On 19 March 2020, I had written, “The decision to write down the bonds was not even in the gazette notification of 13th March (see image below), nor was it a part of RBI’s reconstruction announcement. (Yes Bank Is Reconstructed, but Is a Big Turnaround Likely?)” Last week, a report by The Mint newspaper added another twist to this dubious saga. It says that a response to a Right to Information (RTI) filing, the finance ministry has indicated that “the RBI was not originally in favour of the write-off of AT-1 bonds” and supported the conversion to equity. But the department of financial services (DFS) decided this was not ‘appropriate’ and prevailed upon RBI to drop the plan overnight. It explains what I wrote in March 2020 about the sudden about-turn.
Were DFS officials, who overruled the banking regulator, aware of the ground reality of AT1 bonds being hard-sold to senior citizens as safer than fixed deposits? Did they know that their action would wipe out the savings of lakhs of people, including mutual fund investors? Since RBI, apparently, does not seem to have had the courage to stand its ground, the faceless bureaucrat responsible for the decision got away without any consequences. 
He may even be rewarded with powerful, post-retirement regulatory postings and wreak similar havoc again. What is worse, RBI is now taking an anti-depositor stand in court, refusing to admit mis-selling, despite ample evidence, including emails from bank relationship managers (RMs) being available in the public domain and which were even published by me on 12 March 2020, when I questioned RBI’s accountability in the whole dubious saga (Read: Yes Bank: Smart Rescue Plan but What about Regulatory Accountability?). Meanwhile, Securities & Exchange Board of India (SEBI) has taken a diametrically opposite stand on the matter, making a mockery of the process of engagement between regulators and their ministries. 
3. RBL’s Change of Guard
The third example is the recent upheaval caused at RBL Bank over the Christmas weekend. In a shock announcement, the Bank said that Vishwavir Ahuja, managing director (MD) and chief executive officer (CEO) had gone on leave and interim charge handed over to the executive director. There was panic and people expected a run on deposits and massive impact on the stock price. 
As it turns out, there was no major issue at the Bank. Realising the possible fallout, RBI issued a rare press statement on Monday morning to say all is well. So why was Mr Ahuja’s term, which was to end in June, cut short with such regulator-manufactured panic and drama? Had there been a run on bank deposits, the main reason would have been that people do not trust RBI to identify issues and act fast enough, or in a manner that is fair to all stakeholders.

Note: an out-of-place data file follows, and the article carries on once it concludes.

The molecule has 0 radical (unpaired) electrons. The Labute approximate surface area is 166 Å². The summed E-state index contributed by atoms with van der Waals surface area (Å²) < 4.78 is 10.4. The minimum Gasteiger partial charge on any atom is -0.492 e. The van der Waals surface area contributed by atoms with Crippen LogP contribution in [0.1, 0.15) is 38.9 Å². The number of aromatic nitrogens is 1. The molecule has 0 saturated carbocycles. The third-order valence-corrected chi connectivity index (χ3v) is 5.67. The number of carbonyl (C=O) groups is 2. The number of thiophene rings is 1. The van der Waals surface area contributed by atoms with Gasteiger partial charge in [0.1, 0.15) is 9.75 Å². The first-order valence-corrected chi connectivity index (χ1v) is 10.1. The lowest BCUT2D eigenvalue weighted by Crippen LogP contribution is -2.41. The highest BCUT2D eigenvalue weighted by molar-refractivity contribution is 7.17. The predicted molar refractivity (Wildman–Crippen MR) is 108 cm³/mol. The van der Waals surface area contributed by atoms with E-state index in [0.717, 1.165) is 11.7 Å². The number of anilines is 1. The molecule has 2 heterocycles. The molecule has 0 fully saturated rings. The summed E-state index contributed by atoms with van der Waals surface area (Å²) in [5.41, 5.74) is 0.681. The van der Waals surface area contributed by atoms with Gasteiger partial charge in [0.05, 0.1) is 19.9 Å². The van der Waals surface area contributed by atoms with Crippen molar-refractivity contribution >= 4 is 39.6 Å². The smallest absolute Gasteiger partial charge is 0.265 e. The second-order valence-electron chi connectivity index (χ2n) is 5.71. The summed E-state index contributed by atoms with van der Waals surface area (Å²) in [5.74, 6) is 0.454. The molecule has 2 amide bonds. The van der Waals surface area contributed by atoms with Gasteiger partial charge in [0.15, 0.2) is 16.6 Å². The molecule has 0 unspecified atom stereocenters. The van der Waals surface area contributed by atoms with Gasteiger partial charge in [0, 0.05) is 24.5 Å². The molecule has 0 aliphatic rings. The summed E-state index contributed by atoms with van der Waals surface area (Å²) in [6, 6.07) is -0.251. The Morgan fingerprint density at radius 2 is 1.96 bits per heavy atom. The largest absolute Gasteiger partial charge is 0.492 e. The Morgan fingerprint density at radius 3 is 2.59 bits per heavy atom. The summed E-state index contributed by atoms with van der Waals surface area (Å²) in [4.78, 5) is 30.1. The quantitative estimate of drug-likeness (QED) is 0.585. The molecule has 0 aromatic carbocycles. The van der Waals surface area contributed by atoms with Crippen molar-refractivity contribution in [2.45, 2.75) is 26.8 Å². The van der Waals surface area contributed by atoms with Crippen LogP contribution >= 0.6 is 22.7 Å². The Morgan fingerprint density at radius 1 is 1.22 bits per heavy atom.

My sources in the Bank as well as RBI, say it was largely an ‘ego clash’ between the former MD and the RBI deputy governor in charge. It is amazing that RBI and its senior official face no consequences for triggering such panic, based on ‘ego clash’. On this matter, the finance ministry has maintained a public silence. 
I have given just three recent examples of what happens when a government does not listen, stops questioning policy-makers and regulators and is hostile to criticism. It ends up destroying accountability, breeds arrogance and disdain for stakeholders among bureaucrats and only hurts the government of the day—whether it is UPA2 or NDA2.

You may want to watch video of this article from Moneylife News Bites



1 year ago
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Kamal Garg
1 year ago
Perfect compendium of NDA Government and RBI's blunders and fiasco during the last one year.
The less we say, the better we are because this government is not going to listen to any public feedback/outcry.
And on top of that, the bureaucrats handling such cases are glorified and rewarded in their post retirement lucrative postings.
So just keep shut and pray that some good sense prevails and this government stops harassing common citizens and tax payers also in the process. Remember, this only government was mulling the idea of "bail-in" of savings deposits of common citizens simply because the bankers gave loans to completely wrong and suspect borrowers and did not make any sincere attempt to recover the money back and thereby creating a huge NPA and therefore sought to adjust this NPA folly by "bail-in" / "write-off" of saving bank deposit holders money.
Meenal Mamdani
1 year ago
Excellent coverage of incidents and explanation that even ordinary people like me can understand.

One problem is that the officials who are promoted from within on the basis of seniority do not have the know-how to handle these new developments in finance.
Second problem is that no single department head is held accountable for the havoc caused by irresponsible actions of bureaucrats. The lower babus point to more senior babus but where does the buck stop?
MLFoundation has been keeping an eye on the mismanagement in the financial sector.
This cannot be an anomaly. Other sectors must be equally hobbled.
This whole system is rotten because IAS which supplies quite a few of the babus does not believe in specialization, so the babus get shunted from one place to another. May be this is done deliberately so no babu can develop the expertise to question the politician who is the ultimate boss.
Elsewhere in the world people with experience in the field are valued, in India they are regarded as a threat.